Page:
The Indian economy has bounced back from the fall it had witnessed due to the COVID-19 pandemic and the lockdown after that, but it would take structural reforms for the nation's GDP to grow beyond a particular level, said UBS in its Global Economics & Markets Outlook 2021-2022.The Indian economy would have lost close to Rs20 trillion ($265 billion or 10.5% of its GDP between April and September 2020 due to the pandemic and the following mobility restrictions. That said, economic activity appears to be returning gradually to pre-COVID levels, as reflected in various high-frequency indicators.
According to official data on Friday, India's GDP contracted 7.5% in the quarter to September, showing some signs of a pick-up after easing pandemic restrictions that triggered a record contraction in the previous quarter.
The Q2 GDP of 2020-21 is estimated at Rs 33.14 lakh crore, as against Rs 35.84 lakh crore in Q2 of 2019-20, showing a contraction of 7.5% as compared to 4.4% growth in Q2 2019-20.
In the near term, UBS believes that the biggest challenge for India will be to get consumption back on track on a sustainable basis as virus fear, income uncertainty (job losses and/or reduced income levels), and a conservative policy response could weigh.
The balance sheet concerns facing the economic agents (government, households, and financial sector) have become amplified due to the COVID-19 shock, in its view.
"In our base case, we expect India's real GDP to contract 10.5% in FY21 (versus +4.2%YoY in FY20). Going forward, we expect India's real GDP growth to rebound to +10%YoY in FY22. Our baseline forecasts assume that consumption growth will normalise (though continue to remain below trend) as both employment and income growth recover on normalisation in economic activity and hopes of pandemic coming under control after a vaccine is available," said the report.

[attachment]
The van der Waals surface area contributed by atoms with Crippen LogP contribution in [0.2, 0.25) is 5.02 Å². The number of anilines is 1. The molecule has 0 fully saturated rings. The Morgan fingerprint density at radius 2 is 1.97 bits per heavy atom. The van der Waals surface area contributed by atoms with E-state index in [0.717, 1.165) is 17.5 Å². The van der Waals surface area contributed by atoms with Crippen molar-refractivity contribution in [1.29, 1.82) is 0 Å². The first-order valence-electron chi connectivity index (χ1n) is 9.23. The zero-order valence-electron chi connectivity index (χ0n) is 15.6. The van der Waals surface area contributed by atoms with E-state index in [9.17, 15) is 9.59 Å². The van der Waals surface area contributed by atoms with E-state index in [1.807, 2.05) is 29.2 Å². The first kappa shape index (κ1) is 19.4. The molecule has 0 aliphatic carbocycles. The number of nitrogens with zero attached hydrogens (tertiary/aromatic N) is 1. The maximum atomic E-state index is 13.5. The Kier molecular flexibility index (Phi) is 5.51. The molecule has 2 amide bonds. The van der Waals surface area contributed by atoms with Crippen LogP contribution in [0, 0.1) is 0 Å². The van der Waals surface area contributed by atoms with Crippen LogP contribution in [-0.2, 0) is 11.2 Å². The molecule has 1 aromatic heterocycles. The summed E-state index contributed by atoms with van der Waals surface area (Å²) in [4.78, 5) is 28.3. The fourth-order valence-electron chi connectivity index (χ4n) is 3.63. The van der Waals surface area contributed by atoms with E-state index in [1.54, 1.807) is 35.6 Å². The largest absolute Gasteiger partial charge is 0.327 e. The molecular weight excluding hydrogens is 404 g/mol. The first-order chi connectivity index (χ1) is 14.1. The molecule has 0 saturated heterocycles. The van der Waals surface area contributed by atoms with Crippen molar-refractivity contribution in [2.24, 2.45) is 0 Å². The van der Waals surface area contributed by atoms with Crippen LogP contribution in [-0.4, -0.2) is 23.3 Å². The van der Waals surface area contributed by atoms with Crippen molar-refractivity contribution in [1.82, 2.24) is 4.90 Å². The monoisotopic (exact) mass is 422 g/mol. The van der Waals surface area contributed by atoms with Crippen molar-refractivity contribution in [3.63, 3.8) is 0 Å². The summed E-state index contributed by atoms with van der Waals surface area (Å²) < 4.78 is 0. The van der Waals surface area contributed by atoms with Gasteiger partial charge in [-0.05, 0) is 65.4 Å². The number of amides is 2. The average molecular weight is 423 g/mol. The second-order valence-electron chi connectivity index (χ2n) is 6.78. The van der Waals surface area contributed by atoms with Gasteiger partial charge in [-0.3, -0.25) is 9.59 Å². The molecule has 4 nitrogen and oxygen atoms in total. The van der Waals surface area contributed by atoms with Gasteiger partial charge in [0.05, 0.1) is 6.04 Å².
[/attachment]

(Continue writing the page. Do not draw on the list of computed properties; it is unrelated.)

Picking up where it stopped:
Even as private corporate capex recovery takes some time to recover, UBS believes policy measures to boost public capex, especially infrastructure spending, could be the next catalyst to watch out for.
Exports also could get some support as global growth rebounds from the recession this year.
UBS estimates India's growth should stabilise close to a potential at 6.2%YoY in FY23 after the post-Covid rebound in FY22 as gains from improved reform momentum begin to reflect higher productivity and output.
The macro-dynamics crucially hinge on India's ability to maintain and even boost its underlying potential growth.
According to UBS estimate, India's potential growth slowed to 5.75- 6.25% (from 7.1% estimated in 2017) due to a longer-than-expected disruption caused by the pandemic, balance sheet concerns faced by economic agents, and limited fiscal capacity to support growth.
UBS expects the renewed focus on productivity-enhancing reforms and investments could help support India's medium-term growth outlook.
Over the last few months, the government announced a few long-standing reforms related to the labour, agriculture, measures to boost manufacturing and infrastructure spending, to optimise the golden opportunity to gain share in global supply chain shifts.
The policy bias seems to be changing from repair to growth. Looking at macro stability risks, UBS believes India is doing well in terms of external vulnerability indicators. As the economy recovers from the COVID-19 shock, it expects more robust domestic demand to reverse the current account balance's sudden gains.
"Our productivity-based fair value model for the INR indicates the currency is currently trading past its equilibrium value. We expect USD/INR to remain largely range-bound in the 73-78 range in FY22-23," said the report.
Notwithstanding the elevated inflationary pressures, UBS expects average CPI inflation to remain within the RBI's medium-term target (4+/-2%) in FY22-23, ensuring policy rates stay lower for longer.
Lastly, UBS believes the rising fiscal deficit this year on COVID-19 shock could lead to high public debt to GDP in India, thus raising debt sustainability concerns. A greater focus on privatisation could be explored to help keep a check on the fiscal slippages without constraining government spending.Key Highlights:
- Economic activity gradually normalising as mobility restrictions are getting relaxed.
- Growth to rebound in FY22 as consumption normalises and global growth recovers
- There is a golden opportunity available for India to gain market share due to global supply chain shifts.
- INR is currently trading past its equilibrium value against the USD
- Accommodative monetary policy and government spending push to help support growth